occupy is a small seed. and yet it’s as huge, vast and complicated as the very unwieldy problems it’s trying to address.
i feel excited and sad for my generation, for the world, for my country. excited because i am so happy to see people mobilizing. trying.
waking up and going out and doing.
sad because it’s also underlined how jaded and difficult we are.
sometimes we forget that the world is absolutely fungible, morphable, re-creatable. we forget (maybe want to forget) that governments and systems topple ALL THE TIME, that human peoples have a habit of looking around, saying “nope, nope, don’t like this one bit” and gathering enough force, energy, and will to create a change. i’m sure at every single moment in history where a regime has seen a giant shift, there’s been those standing by, thinking that the impossible (change) would never happen, could never happen.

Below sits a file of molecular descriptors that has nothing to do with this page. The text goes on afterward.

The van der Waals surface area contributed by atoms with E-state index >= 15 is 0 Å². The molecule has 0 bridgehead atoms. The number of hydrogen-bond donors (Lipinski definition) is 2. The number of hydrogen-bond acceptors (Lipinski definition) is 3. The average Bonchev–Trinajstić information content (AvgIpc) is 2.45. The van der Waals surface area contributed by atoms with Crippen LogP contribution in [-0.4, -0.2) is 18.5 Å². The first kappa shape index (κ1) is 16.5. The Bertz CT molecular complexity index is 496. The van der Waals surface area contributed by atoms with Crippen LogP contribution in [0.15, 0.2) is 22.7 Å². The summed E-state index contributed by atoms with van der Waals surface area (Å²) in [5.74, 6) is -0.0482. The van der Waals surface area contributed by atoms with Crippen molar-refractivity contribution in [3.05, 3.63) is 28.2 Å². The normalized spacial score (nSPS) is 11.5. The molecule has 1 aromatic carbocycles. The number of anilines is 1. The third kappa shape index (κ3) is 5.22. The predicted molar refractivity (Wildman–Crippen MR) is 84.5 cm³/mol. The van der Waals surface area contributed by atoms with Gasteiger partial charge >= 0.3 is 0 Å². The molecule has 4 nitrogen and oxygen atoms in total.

is that you?
could you honestly imagine a different kind of country, where business and government run without corruption, where the wealth of the land is fairly shared, where people actively took responsibility to take care of each other instead of just trampling their way to the top as an accepted way of life? or does that sound stupid, naïve, an impossible hippie-dream? what if everyone who thought that was a actually a pretty good idea stood up in solidarity and forced a change? would you stand up?
if occupy does nothing else, it’s made people wonder that.
i’ve been shocked by the number of people (even pals of mine) who actually are trapped by the idea that things can’t – and won’t – get better…so “why fucking bother?”
that’s, sadly, exactly how greedy people in positions of power need you to think. it makes their jobs incredibly easy.
Amanda Palmer’s cover of Leon Rosselson’s “The World Turned Upside Down”:
Thanks to Sergey Chernov for the heads-up.